Secondly, the almost monotone vintage-inspired dial helps the sub-registers blend in quite nicely. Overall, I would call the tone a champagne color (not overly yellowed, thankfully) with a lume hue on the numerals and in the hands that gives that aged feel. I will not pretend that the subdials disappear, which they don't. You have them set slightly lower than the main surface of the dial, so there is a crisp delineation around the subseconds (at 9 o'clock) and chrono minutes (at 3 o'clock), along with them having a slightly darker shade. It still worked to make it so it was not screaming that it's a chronograph at you, and that is something I liked.

Breitling Transocean Chronograph 1915 Watch Review Wrist Time Reviews

On the dial, the one miss I felt was included (surprising, given how well thought-out the other elements were) is the date display, and this, I felt, had two things working against it. First, we have it cutting off the 6, while no other numeral has that offense committed. Not that more of that would make it better, but it just really stands out. Second, we have it in a very rectangular form, when the rest of the dial and its elements are rounded and/or circular. It just makes those straight edges and right angles stand out. While a circular cut out would be the simple fix for this, I am not sure how it would look on the dial, so perhaps deleting the date (as much as it pains me to say, as it is a useful complication) would be the better route to go.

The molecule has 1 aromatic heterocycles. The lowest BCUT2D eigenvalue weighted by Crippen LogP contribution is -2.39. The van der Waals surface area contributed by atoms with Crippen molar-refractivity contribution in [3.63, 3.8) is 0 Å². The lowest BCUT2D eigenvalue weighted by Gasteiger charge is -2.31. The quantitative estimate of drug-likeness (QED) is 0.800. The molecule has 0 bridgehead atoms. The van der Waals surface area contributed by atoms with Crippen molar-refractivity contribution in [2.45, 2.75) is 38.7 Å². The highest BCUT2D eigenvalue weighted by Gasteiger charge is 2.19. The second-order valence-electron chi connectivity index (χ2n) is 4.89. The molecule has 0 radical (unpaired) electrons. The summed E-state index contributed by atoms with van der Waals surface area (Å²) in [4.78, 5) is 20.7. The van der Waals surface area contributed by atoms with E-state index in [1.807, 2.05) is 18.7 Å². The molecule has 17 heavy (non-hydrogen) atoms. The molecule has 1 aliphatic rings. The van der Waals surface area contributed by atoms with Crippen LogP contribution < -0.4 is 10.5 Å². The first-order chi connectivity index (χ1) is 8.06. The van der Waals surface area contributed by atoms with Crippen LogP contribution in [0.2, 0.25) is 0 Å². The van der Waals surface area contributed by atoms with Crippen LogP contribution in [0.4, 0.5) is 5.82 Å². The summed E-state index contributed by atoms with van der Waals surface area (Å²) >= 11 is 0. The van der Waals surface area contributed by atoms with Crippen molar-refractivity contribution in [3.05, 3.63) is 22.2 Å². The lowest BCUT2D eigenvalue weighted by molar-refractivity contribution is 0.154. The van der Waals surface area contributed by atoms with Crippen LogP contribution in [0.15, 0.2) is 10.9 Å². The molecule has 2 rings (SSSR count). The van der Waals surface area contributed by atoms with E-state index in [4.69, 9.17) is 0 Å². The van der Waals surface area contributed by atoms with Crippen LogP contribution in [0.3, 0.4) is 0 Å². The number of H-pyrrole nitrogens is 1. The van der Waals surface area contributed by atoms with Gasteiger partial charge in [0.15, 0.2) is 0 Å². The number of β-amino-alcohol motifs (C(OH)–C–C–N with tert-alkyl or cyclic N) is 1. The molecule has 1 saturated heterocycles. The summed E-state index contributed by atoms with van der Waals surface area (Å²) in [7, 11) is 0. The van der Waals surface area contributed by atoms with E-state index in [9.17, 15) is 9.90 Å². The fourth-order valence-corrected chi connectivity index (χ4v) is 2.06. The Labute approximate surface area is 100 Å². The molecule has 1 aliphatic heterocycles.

Breitling Transocean Chronograph 1915 Watch Review Wrist Time Reviews

It was funny to me that the date window caught me out as it did. I have reviewed other watches with numerals cut off, and of course, read reviews of watches with that styling, as well as comments about those watches. While it has been a polarizing design direction (at least it seems that way to me), it was something here that, on the Breitling Transocean Chronograph 1915, finally got stuck in my teeth. Perhaps that was its destiny, given that the Transocean lineup finally has me warming up to Breitling. That, or I finally just reached the tipping point on this, and that particular switch has flipped for me to set another preference that has formed from the watches crossing my desk.

Breitling Transocean Chronograph 1915 Watch Review Wrist Time Reviews Breitling Transocean Chronograph 1915 Watch Review Wrist Time Reviews